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As Facebook launched its ambitious global cryptocurrency called Libra, some financial leaders are on their toes working hard to ensure this disruptive innovation doesn’t disrupt the existing financial market or harm consumers.
The ongoing court breach case has sent a red flag to financial leaders, raising worries over the security of the virtual coin Libra and, of course, consumers’ protection.
On June 21, the governor of France’s central bank, Francois Villeroy de Galhau, confirmed that they are working towards creating a special crypto G7 cryptocurrency task force that will study the security of the digital coin and how central banks will ensure crypto coins like Libra are properly governed by existing financial regulations. The task force, which is headed by a member of the European Central Bank board, is expected to look into every corner of security including consumers’ protection and money-laundering laws.
Although Facebook Libra is not the first cryptocurrency in the blocks, it got special interest as it didn’t sit well with financial leaders, who are worried about its negative impact to consumers and the financial market.
France made it clear that it is in no way opposing Facebook creating an instrument for financial transaction; however, it isn’t in support of the instrument being a sovereign currency. As much as it is good to encourage innovation, it is also crucial to add firmness to the equation. “We want to combine being open to innovation with firmness on regulation. This is in everyone’s interest,” Villeroy stated.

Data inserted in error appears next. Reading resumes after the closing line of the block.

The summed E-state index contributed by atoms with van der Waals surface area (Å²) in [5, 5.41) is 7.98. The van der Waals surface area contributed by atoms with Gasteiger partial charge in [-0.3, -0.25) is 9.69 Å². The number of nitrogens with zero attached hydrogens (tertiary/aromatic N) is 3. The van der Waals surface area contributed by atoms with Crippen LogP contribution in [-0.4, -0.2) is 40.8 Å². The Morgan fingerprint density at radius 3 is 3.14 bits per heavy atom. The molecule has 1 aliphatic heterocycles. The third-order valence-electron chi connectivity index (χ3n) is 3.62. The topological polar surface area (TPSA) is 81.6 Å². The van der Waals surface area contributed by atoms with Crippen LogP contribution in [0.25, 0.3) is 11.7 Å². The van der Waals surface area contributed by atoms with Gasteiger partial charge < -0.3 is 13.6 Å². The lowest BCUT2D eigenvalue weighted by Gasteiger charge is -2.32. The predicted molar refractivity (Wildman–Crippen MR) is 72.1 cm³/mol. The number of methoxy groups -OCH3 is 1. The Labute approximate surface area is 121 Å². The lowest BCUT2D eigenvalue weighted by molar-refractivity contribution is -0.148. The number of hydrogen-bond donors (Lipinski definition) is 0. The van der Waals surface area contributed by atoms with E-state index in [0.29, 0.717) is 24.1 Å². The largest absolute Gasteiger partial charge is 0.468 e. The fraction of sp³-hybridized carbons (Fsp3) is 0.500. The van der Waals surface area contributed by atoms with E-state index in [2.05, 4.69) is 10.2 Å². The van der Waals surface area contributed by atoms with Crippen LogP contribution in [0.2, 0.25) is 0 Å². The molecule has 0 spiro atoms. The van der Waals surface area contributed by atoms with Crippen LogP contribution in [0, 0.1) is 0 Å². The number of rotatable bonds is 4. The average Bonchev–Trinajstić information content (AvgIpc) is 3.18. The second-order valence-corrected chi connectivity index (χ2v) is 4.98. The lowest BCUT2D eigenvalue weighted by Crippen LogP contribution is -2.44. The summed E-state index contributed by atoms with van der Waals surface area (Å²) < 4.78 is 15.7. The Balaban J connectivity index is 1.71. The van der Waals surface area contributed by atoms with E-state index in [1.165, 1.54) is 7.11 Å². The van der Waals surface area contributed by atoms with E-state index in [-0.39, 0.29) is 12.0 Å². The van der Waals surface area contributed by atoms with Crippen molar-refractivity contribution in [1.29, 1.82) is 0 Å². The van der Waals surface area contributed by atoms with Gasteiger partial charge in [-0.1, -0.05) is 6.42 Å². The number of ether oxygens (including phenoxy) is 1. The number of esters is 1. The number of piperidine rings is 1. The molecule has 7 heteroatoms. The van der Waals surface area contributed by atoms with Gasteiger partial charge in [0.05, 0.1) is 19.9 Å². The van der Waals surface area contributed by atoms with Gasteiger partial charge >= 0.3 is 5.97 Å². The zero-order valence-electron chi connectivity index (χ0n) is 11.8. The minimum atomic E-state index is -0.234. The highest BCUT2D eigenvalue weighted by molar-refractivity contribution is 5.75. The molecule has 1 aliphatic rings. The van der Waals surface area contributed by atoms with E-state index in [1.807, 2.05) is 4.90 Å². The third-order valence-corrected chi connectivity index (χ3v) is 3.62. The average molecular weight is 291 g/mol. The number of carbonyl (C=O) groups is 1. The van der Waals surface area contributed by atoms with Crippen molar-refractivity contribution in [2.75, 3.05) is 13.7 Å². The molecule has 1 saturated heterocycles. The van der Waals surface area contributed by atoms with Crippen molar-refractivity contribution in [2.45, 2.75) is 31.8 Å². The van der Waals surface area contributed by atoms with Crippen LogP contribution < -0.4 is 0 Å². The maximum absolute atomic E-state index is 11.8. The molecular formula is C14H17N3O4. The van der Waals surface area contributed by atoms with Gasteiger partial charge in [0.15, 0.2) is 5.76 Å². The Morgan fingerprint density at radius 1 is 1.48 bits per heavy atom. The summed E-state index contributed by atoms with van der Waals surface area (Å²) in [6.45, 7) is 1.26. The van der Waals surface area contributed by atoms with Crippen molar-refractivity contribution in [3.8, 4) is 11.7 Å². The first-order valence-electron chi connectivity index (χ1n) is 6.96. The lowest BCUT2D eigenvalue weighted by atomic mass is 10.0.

Despite the argument that Libra is a stablecoin – which is supposed to be fairly stable in terms of price volatility, Villeroy is yet concerned about the definition of ‘stable’ in this contest. He argued that it is unclear how stable are the instruments to which Libra is attached and how fixed their exchange rates are. It is worth noting that Villeroy previously expressed his preference of stablecoins over Bitcoin.
Opposition to Facebook Cryptocurrency Worldwide
Besides France, which is currently presiding over the G7 nations, other industry officials (such as the governor of the bank of England and several ECB officials) have also expressed their concerns and even moved the motion for the creation of a special crypto task force to ensure virtual currencies are kept in check.
Mark Carney, the presiding governor of the Bank of England strongly asserted that “Libra had to be safe or it would happen.” Carney added without mincing words that Facebook’s Libra must be under the oversight of the world’s major central banks. Other nations in which Facebook Libra is facing opposition is Russia, Australia, India, and even a few EU states.
So, as we expect the launch of Facebook’s Libra, we should rest assured that it is thoroughly regulated from ‘above’ – which is a good thing, in my opinion.